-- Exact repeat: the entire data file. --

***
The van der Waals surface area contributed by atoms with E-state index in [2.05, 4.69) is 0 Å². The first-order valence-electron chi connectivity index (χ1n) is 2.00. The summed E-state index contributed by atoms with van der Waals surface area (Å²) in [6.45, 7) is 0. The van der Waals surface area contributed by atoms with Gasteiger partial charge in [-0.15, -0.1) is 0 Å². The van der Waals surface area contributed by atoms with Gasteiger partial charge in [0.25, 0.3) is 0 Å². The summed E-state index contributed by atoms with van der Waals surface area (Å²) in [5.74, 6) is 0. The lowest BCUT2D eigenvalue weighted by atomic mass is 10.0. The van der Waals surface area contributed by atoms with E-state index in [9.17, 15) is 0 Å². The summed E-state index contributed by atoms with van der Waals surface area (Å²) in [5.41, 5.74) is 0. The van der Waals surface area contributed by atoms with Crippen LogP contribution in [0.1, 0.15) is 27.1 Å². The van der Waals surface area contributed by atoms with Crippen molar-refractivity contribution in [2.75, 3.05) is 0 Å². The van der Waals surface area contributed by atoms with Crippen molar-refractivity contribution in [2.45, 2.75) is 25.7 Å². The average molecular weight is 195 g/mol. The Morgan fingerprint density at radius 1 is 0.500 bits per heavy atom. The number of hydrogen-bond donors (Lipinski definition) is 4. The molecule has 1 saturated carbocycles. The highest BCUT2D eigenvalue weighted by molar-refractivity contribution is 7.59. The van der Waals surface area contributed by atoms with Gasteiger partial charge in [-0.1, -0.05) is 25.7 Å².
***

The van der Waals surface area contributed by atoms with E-state index in [2.05, 4.69) is 0 Å². The first-order valence-electron chi connectivity index (χ1n) is 2.00. The summed E-state index contributed by atoms with van der Waals surface area (Å²) in [6.45, 7) is 0. The van der Waals surface area contributed by atoms with Gasteiger partial charge in [-0.15, -0.1) is 0 Å². The van der Waals surface area contributed by atoms with Gasteiger partial charge in [0.25, 0.3) is 0 Å². The summed E-state index contributed by atoms with van der Waals surface area (Å²) in [5.74, 6) is 0. The lowest BCUT2D eigenvalue weighted by atomic mass is 10.0. The van der Waals surface area contributed by atoms with E-state index in [9.17, 15) is 0 Å². The summed E-state index contributed by atoms with van der Waals surface area (Å²) in [5.41, 5.74) is 0. The van der Waals surface area contributed by atoms with Crippen LogP contribution in [0.1, 0.15) is 27.1 Å². The van der Waals surface area contributed by atoms with Crippen molar-refractivity contribution in [2.75, 3.05) is 0 Å². The van der Waals surface area contributed by atoms with Crippen molar-refractivity contribution in [2.45, 2.75) is 25.7 Å². The average molecular weight is 195 g/mol. The Morgan fingerprint density at radius 1 is 0.500 bits per heavy atom. The number of hydrogen-bond donors (Lipinski definition) is 4. The molecule has 1 saturated carbocycles. The highest BCUT2D eigenvalue weighted by molar-refractivity contribution is 7.59. The van der Waals surface area contributed by atoms with Gasteiger partial charge in [-0.1, -0.05) is 25.7 Å².